That sums up the pre- eminent position of the Prime Minister in our governmental set up. The primacy of the Prime Minister in the parliamentary system of Government is beyond doubt. It is the Prime Minister who rules and governs. The President, like the Crown in U.K, is only the nominal, ceremonial head who represents the nation. The position of the Governor in the States is no different except as regards matters which he has to exercise in his discretion. The area of discretion is clearly defined and confined by the Constitution. (Reference to the President will include reference to the Governor and the Prime Minister will mean the Chief Minister also).
The Prime Minister's functions and powers are wide and varied. His position rests on his leadership of the Cabinet/ Government, in Parliament and in the ruling party, on his being the main channel of communication with the Head of State, his control over Cabinet, in selecting Ministers, assigning them portfolios and even compelling them to resign, in setting the agenda for Cabinet meetings and taking decisions. He also decides and seeks dissolution of the Lower House of Parliament and a fresh mandate. Some critics in England have, therefore, rightly said that what obtains now is not so much the Cabinet system of Government but the system of Prime Ministerial Government. "If the Cabinet discusses anything, it is the Prime Minister who decides what the collective view of the Cabinet is...... no Minister could make a really important move without consulting the Prime Minister, and if the Prime Minister wanted to take a certain step the Cabinet Minister concerned would either have to agree, argue it out in Cabinet or resign." (See Mackintosh: The British Cabinet.)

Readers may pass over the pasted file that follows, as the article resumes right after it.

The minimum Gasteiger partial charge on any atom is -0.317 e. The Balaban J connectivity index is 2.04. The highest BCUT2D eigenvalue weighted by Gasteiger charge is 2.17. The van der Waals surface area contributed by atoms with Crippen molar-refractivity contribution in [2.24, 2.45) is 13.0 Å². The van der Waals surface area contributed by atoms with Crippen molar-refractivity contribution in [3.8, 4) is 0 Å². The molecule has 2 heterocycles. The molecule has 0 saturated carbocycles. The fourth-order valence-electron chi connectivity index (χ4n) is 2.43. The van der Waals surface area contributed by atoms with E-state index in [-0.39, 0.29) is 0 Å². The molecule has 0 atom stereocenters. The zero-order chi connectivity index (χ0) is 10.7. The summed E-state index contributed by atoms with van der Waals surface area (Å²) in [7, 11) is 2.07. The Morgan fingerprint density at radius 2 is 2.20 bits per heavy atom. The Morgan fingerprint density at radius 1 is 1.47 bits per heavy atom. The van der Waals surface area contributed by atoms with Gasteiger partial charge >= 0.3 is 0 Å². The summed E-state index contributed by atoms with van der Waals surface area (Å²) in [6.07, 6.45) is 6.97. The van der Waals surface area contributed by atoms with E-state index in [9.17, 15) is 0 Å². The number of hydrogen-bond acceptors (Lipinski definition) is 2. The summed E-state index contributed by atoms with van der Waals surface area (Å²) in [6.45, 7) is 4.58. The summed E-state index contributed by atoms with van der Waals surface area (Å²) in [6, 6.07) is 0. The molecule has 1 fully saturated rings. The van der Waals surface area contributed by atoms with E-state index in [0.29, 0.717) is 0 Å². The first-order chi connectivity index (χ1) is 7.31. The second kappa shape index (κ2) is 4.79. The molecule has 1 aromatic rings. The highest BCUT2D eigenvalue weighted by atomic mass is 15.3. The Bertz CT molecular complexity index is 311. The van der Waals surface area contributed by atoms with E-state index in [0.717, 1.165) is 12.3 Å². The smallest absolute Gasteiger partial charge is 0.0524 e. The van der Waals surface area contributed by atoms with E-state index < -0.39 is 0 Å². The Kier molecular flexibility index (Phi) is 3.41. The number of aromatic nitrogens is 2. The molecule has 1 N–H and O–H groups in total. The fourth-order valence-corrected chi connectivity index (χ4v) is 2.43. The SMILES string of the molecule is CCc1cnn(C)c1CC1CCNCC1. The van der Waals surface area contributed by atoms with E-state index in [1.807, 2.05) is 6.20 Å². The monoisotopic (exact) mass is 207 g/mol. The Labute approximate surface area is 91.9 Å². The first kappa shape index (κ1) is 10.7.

There is no better delineation of the Prime Minister's position than what Jennings says in his Cabinet Government: "Given a solid party backing and confidence among party leaders, a Prime Minister wields an authority that a Roman Emperor might envy or a modern dictator strive in vain to emulate." It is said that he has even the power of destroying his creator- the House of Commons. For, if the Government is defeated in the Commons he can, instead of resigning, advise the Queen to dissolve the House and go in for a fresh election. The position, however, is held to be slightly different under the Indian Constitution in that the President must explore the possibility of having an alternative Government in place and if that is not feasible, dissolve the House and set in motion the process of seeking a fresh mandate. Dissolution is a power in the hands of a Prime Minister to appeal from the legal to the political sovereign.